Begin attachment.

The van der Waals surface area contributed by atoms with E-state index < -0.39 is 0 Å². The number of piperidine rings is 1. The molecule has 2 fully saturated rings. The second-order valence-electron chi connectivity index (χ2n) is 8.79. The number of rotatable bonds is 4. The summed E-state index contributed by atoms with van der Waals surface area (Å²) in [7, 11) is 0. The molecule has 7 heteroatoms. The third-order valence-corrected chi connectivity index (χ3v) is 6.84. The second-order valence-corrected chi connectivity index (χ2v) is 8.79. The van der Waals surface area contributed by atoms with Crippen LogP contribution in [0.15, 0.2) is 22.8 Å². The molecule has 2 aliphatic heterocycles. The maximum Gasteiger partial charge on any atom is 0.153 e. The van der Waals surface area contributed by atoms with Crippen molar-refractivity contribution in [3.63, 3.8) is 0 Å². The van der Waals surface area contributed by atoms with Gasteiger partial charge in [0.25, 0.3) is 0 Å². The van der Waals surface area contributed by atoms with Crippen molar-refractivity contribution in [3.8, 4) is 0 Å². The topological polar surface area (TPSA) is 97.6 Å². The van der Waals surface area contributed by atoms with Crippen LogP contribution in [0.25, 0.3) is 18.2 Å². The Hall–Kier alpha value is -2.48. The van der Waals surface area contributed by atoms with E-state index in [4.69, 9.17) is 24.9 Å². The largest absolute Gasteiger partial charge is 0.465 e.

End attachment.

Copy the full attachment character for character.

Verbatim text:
The van der Waals surface area contributed by atoms with E-state index < -0.39 is 0 Å². The number of piperidine rings is 1. The molecule has 2 fully saturated rings. The second-order valence-electron chi connectivity index (χ2n) is 8.79. The number of rotatable bonds is 4. The summed E-state index contributed by atoms with van der Waals surface area (Å²) in [7, 11) is 0. The molecule has 7 heteroatoms. The third-order valence-corrected chi connectivity index (χ3v) is 6.84. The second-order valence-corrected chi connectivity index (χ2v) is 8.79. The van der Waals surface area contributed by atoms with Crippen LogP contribution in [0.15, 0.2) is 22.8 Å². The molecule has 2 aliphatic heterocycles. The maximum Gasteiger partial charge on any atom is 0.153 e. The van der Waals surface area contributed by atoms with Crippen molar-refractivity contribution in [3.63, 3.8) is 0 Å². The van der Waals surface area contributed by atoms with Gasteiger partial charge in [0.25, 0.3) is 0 Å². The van der Waals surface area contributed by atoms with Crippen molar-refractivity contribution in [3.8, 4) is 0 Å². The topological polar surface area (TPSA) is 97.6 Å². The van der Waals surface area contributed by atoms with Crippen LogP contribution in [0.25, 0.3) is 18.2 Å². The Hall–Kier alpha value is -2.48. The van der Waals surface area contributed by atoms with E-state index in [4.69, 9.17) is 24.9 Å². The largest absolute Gasteiger partial charge is 0.465 e.